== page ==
Senior Rana Tahirand her siblings grew up Kuwait playing with large, bronze cylinders that her mother filled with fake
flowers. Years later, her father revealed that the cylinders were missile shells recovered on the beach near their home.
“At that point I was like, ‘Oh my God. These things might have killed people!’ We were playing with tools of war,” Tahir said.
This past summer, Tahir spent most of her time delving into her family’s story of surviving Iraq’s 1990 occupation of Kuwait. The goal was to obtain enough background information to move forward with her proposed Honors project.
“They had horror stories that I’d always heard of, but didn’t know the specifics … The only reason I could get my parents to speak about it at all was because I told them my grade depended on it,” Tahir said.
As her final product, Tahir plans to compose a manuscript of poetry, as well as to create oil paintings that illustrate her family’s history. So far, she has interviewed 14 individuals: friends, family and patrons of her mother’s salon in Kuwait. She has been trying to express her parents’ stories through fiction and nonfiction for several years now, only to give up the endeavor time and again and again.
“The emotional content is still so raw, and I struggled with making my writing authentic to what happened. I feel like poetry is a very authentic language,” she said.
Tahir’s mother was pregnant with her in August of 1990 when the Iraqi army invaded their home country. Three months later, her parents fled by car to Turkey along with her grandparents, aunts and uncles. According to Tahir’s father, the car was brand-new but they had to damage the exterior to prevent it from being stolen during the chaos. They later immigrated from Turkey to Pakistan, where Tahir was born.
While pregnant with Tahir, Tahir’s mother (22 years old at the time) developed internal bleeding. The cause was stress, as well as complications from hiding the family’s gold heirlooms in a sanitary napkin. Her mother refused to have an abortion — a decision that could have killed them both.
Today, Tahir lives to compile these stories for future generations to understand. Because the events occurred relatively recently, Kuwaiti public schools have only been teaching them since 2010.
“A lot of people focus on the six-week war, but it was a six-month occupation … A lot of people don’t see the effect of American politics on the Middle East,” Tahir said. “People don’t understand American diplomacy.”
Much of Tahir’s frustration stems from reading about this part of history in a textbook on American diplomacy in which the subject was briefly summarized and glossed over. She has also met many U.S. soldiers on United Airlines flights between Knox and her home in Kuwait.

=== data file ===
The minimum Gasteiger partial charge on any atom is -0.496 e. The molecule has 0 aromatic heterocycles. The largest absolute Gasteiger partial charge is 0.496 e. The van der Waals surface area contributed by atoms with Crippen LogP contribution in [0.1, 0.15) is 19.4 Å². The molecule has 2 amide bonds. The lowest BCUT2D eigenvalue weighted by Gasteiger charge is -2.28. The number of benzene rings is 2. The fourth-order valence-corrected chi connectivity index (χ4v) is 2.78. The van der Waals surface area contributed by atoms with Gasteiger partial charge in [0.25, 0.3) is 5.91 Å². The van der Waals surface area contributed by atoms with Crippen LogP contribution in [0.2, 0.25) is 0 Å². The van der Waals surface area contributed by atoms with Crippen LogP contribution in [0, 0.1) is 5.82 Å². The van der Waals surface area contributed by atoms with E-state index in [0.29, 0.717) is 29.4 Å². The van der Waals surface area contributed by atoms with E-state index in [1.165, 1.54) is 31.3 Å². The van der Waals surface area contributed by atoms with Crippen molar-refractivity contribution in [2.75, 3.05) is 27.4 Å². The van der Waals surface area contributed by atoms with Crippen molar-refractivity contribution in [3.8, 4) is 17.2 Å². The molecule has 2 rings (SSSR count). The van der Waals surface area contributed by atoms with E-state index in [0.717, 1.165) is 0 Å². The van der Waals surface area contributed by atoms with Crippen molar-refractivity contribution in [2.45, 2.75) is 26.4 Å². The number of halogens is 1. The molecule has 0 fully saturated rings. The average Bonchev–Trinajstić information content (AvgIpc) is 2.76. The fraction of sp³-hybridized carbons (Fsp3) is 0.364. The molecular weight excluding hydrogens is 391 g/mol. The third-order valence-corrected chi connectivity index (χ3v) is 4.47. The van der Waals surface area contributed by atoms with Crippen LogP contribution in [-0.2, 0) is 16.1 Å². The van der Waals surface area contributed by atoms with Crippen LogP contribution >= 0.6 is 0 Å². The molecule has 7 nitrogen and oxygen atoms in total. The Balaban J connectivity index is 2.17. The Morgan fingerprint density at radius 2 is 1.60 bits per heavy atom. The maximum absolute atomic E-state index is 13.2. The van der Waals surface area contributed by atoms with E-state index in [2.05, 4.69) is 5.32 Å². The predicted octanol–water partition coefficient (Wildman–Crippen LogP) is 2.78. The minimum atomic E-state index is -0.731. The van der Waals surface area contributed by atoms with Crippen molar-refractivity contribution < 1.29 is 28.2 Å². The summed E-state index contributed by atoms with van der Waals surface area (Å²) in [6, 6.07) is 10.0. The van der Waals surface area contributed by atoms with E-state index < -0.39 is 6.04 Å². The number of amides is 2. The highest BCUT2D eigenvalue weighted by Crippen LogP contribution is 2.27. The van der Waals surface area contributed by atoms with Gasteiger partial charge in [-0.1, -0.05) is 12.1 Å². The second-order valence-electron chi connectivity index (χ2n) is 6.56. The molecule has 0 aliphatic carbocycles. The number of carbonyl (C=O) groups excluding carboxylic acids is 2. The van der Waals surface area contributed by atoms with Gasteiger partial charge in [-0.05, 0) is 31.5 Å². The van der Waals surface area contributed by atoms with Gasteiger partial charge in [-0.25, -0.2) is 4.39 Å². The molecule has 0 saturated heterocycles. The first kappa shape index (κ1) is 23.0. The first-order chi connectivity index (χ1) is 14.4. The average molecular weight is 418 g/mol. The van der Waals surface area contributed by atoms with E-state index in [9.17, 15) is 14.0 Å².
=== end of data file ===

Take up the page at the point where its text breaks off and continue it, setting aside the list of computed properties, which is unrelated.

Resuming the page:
“The fact that some of them didn’t understand [the occupation] kind of infuriated me,” she said.
Tahir’s interviewees in Kuwait, on the other hand, are very aware of the occupation and its lasting impact. Around 600 prisoners of war, are yet to be found dead or alive, and those who lived through it have grim memories.
Often, Tahir began her interviews by asking her subjects where they were on the first day of the invasion.
“I got a lot of questions of ‘Why are you talking about this?’” Tahir recalled. “One man had the revelation, ‘Kuwait is such a small country, so why didn’t they just kill us all?’”
Once she got a subject talking, the conversations lasted for hours. A conversation with her father began at 11 p.m. and went past 5 a.m. the next morning. Throughout the summer, he recalled more and more memories for her. On one occasion, he waved hello to a woman and afterward explained to Tahir that she was their neighbor prior to the occupation. After her family fled to Turkey, the woman stole almost everything from their house.
“Everyone has a story of someone wronging them. It’s always a question of how you reconcile that,” Tahir said. “Basically, the only thing my parents owned after we escaped was a car.”
Still awaiting official approval of her project, Tahir has already organized her Honors committee, which includes Associate Professors of English Nick Regiacorte and Monica Berlin along with Associate Professor of Art Lynette Lombard. She hopes to receive an office in Seymour Library because her apartment is currently packed with books on the subject.
Regardless of whether or not the project is approved, Tahir plans on moving forward because American awareness of these stories is her goal. She wants people to know what happened and to be moved by it.
One individual who sticks out to Tahir is a war journalist. When he was 10 years old two decades ago, he watched Iraqi soldiers walk some Kuwaiti boys home and call their mother out of the house. When she appeared in the doorway the soldiers shot and killed her children in front of her.
“Even though it’s part of his job, every time he hears the sound of gunshots it’s like he’s 10 years old again,” Tahir said. “From stories like that I ended up getting so many nightmares.”
Editors Note: Rana Tahir is a columnist for The Knox Student.